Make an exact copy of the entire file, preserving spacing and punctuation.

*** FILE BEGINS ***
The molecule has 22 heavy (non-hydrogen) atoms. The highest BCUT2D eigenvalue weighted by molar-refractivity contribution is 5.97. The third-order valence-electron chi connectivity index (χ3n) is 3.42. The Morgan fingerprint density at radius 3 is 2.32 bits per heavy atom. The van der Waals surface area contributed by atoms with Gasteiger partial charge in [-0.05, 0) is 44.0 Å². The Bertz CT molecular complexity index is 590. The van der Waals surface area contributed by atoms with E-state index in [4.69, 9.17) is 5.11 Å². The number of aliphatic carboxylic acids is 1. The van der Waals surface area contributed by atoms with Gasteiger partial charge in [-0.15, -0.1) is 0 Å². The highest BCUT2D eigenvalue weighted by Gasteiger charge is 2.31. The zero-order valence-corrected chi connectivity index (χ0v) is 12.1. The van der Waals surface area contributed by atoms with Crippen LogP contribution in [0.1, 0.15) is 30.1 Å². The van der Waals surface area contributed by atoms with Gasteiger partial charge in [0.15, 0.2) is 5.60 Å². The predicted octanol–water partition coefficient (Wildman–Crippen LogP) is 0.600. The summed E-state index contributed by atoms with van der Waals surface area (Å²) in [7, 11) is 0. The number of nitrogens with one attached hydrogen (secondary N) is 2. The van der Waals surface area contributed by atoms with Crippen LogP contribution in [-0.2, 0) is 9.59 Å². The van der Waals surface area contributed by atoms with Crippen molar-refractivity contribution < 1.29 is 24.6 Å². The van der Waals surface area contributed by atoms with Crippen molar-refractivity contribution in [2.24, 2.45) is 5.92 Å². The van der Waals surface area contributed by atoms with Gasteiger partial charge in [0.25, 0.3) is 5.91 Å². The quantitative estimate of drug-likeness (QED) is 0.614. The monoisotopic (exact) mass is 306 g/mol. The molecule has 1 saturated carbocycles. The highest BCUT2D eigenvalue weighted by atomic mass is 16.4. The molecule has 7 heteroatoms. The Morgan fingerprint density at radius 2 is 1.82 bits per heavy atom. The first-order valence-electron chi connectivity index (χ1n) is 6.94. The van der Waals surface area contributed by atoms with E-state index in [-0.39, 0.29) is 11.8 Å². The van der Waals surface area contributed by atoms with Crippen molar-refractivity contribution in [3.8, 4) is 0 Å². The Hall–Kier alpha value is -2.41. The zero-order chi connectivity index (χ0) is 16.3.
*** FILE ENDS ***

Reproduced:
The molecule has 22 heavy (non-hydrogen) atoms. The highest BCUT2D eigenvalue weighted by molar-refractivity contribution is 5.97. The third-order valence-electron chi connectivity index (χ3n) is 3.42. The Morgan fingerprint density at radius 3 is 2.32 bits per heavy atom. The van der Waals surface area contributed by atoms with Gasteiger partial charge in [-0.05, 0) is 44.0 Å². The Bertz CT molecular complexity index is 590. The van der Waals surface area contributed by atoms with E-state index in [4.69, 9.17) is 5.11 Å². The number of aliphatic carboxylic acids is 1. The van der Waals surface area contributed by atoms with Gasteiger partial charge in [-0.15, -0.1) is 0 Å². The highest BCUT2D eigenvalue weighted by Gasteiger charge is 2.31. The zero-order valence-corrected chi connectivity index (χ0v) is 12.1. The van der Waals surface area contributed by atoms with Crippen LogP contribution in [0.1, 0.15) is 30.1 Å². The van der Waals surface area contributed by atoms with Gasteiger partial charge in [0.15, 0.2) is 5.60 Å². The predicted octanol–water partition coefficient (Wildman–Crippen LogP) is 0.600. The summed E-state index contributed by atoms with van der Waals surface area (Å²) in [7, 11) is 0. The number of nitrogens with one attached hydrogen (secondary N) is 2. The van der Waals surface area contributed by atoms with Crippen LogP contribution in [-0.2, 0) is 9.59 Å². The van der Waals surface area contributed by atoms with Crippen molar-refractivity contribution < 1.29 is 24.6 Å². The van der Waals surface area contributed by atoms with Crippen molar-refractivity contribution in [2.24, 2.45) is 5.92 Å². The van der Waals surface area contributed by atoms with Gasteiger partial charge in [0.25, 0.3) is 5.91 Å². The quantitative estimate of drug-likeness (QED) is 0.614. The monoisotopic (exact) mass is 306 g/mol. The molecule has 1 saturated carbocycles. The highest BCUT2D eigenvalue weighted by atomic mass is 16.4. The molecule has 7 heteroatoms. The Morgan fingerprint density at radius 2 is 1.82 bits per heavy atom. The first-order valence-electron chi connectivity index (χ1n) is 6.94. The van der Waals surface area contributed by atoms with E-state index in [-0.39, 0.29) is 11.8 Å². The van der Waals surface area contributed by atoms with Crippen molar-refractivity contribution in [3.8, 4) is 0 Å². The Hall–Kier alpha value is -2.41. The zero-order chi connectivity index (χ0) is 16.3.